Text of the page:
Professional Standards: Code of Ethics Enforcement
REALTORS® are different from non-member licensees in that they voluntarily subscribe to a strict Code of Ethics. If you believe that a REALTOR® has violated one or more Articles of the Code of Ethics, you can file an ethics complaint alleging a violation(s) through the local association of REALTORS® where the REALTOR® holds membership, or participates in a REALTOR® association-owned/operated MLS.
Some of the basic principles of the Code of Ethics include:
- Protect and promote your client’s interest, but be honest with all parties.
- REALTORS® shall be careful at all times to present a true picture in their advertising and representations to the public.
- Assure, whenever possible, that transaction details are in writing.
Download a copy of the REALTORS® Code of Ethics.
The National Association of REALTORS® Code of Ethics, professional standards, and mediation resources.
Each Local Association or Board is responsible for enforcing the REALTORS® Code of Ethics. Any person having reason to believe that a REALTOR® is guilty of violating the Code of Ethics may file a complaint.
Many ethics complaints result from misunderstanding or a breakdown in communication. Before filing an ethics complaint, you may want to make reasonable efforts to communicate with the REALTOR® or a managing principal broker in the firm. Open, constructive discussion often resolves questions or differences, eliminating the need for further action. If these efforts do not resolve the issue, the Local Association/Board can provide options for dispute resolution, including the procedures and forms necessary to file an ethics complaint.
- Guide to Filing an Ethics Complaint and Form E-1
- NAR’s procedural guide, the Code of Ethics and Arbitration Manual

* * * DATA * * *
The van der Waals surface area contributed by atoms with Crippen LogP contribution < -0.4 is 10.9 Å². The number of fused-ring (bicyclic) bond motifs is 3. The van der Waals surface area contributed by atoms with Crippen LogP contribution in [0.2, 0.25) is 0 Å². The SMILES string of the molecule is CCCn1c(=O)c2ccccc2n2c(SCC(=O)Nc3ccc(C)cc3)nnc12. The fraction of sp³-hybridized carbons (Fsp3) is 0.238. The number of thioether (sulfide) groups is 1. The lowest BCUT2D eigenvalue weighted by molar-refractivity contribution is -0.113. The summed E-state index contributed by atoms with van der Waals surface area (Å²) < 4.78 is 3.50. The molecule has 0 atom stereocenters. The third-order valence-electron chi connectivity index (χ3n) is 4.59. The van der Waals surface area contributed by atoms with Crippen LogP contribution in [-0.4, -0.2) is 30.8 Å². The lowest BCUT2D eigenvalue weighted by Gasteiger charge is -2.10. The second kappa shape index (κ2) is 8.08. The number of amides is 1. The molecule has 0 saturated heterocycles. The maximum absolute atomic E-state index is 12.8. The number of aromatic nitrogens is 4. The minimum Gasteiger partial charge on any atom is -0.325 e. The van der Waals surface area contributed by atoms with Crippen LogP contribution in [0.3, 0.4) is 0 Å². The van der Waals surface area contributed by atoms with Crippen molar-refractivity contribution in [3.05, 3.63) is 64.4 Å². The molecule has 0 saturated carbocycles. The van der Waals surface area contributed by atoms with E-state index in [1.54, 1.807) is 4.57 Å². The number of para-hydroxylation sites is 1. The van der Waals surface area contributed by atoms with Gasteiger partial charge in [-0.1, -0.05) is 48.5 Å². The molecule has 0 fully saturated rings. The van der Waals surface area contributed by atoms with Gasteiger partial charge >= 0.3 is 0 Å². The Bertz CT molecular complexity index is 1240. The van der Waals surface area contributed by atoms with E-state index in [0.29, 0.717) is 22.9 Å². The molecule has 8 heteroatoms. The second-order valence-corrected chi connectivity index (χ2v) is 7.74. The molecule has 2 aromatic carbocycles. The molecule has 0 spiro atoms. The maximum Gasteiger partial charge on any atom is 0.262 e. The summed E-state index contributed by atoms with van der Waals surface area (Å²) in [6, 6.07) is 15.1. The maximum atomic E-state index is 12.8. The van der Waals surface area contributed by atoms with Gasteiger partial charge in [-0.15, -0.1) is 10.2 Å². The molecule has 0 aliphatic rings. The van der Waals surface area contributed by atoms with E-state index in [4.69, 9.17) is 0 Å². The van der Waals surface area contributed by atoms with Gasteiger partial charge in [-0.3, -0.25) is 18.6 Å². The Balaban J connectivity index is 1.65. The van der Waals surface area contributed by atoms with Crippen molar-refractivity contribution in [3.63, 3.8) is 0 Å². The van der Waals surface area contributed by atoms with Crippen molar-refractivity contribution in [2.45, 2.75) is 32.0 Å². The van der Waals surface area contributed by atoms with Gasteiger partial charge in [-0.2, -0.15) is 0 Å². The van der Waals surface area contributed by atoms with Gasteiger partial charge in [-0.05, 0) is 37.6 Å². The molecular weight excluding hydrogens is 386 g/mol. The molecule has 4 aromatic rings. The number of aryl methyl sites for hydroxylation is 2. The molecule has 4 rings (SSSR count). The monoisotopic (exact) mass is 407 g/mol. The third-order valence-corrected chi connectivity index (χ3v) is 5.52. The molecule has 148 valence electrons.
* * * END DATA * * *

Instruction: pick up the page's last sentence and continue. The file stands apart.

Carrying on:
An Ombudsman can field and respond to an array of inquiries and complaints, including general questions regarding real estate practices, transaction details, ethical practices and enforcement issues. They can open lines of communication between the public and REALTORS®, and between REALTORS® themselves, in an attempt to resolve misunderstandings before they evolve into larger disputes and charges of unethical conduct.
Participation in mediation is voluntary and is provided by the local Association/Board. Mediation Officers are members that have been trained to serve as, and follow procedures as described in the National Association of REALTORS® Code of Ethics and Arbitration Manual.
Mediation is an attempt to bring the disputing parties together in an informal setting to resolve their differences. The parties may agree to a mutual resolution or withdraw from the process at any time during the process. Any offers of settlement that were not accepted or any suggested resolution proposed by the Mediation Officer that was not accepted will not be introduced as evidence nor considered in any manner should the matter require arbitration. However, if the parties agree to a settlement of the dispute, and the settlement has been reduced to writing and has been signed by all the parties, the matter is deemed resolved and cannot be the subject of a subsequent arbitration hearing.
Disputed amount must be a minimum of $1,000.00 and Principal Brokers must participate in the process unless the disputants are or were affiliated with the same firm.
REALTORS® are obligated to submit to arbitration their commission disputes between brokerages in accordance with Article 17 of the REALTORS® Code of Ethics. Arbitration hearings are conducted by the local Association/Board’s Professional Standards Committee following procedures described in the National Association of REALTORS® Code of Ethics and Arbitration Manual.
The hearing panel, after hearing testimony, will render a decision and shall state only the amount of the award. The Award of Arbitrators is valid and binding and shall not be subject to review or appeal. However, a party to an arbitration proceeding may appeal to the Board of Directors only with respect to such alleged irregularities occurring in the conduct of the proceeding as may have deprived the party of fundamental “due process.”
Disputed amount must be a minimum of $1,000.00, and Principal Brokers must participate in the process (unless the disputants are or were affiliated with the same firm, which would constitute a voluntary arbitration). The Request and Agreement to Arbitrate must be filed within 180 days after closing, if any, or within 180 days after the facts constituting the arbitrable matter could have been known in the exercise of reasonable diligence. Mediation of the matter may also be requested; however requesting mediation has no bearing on the 180-day time frame requirement for arbitration.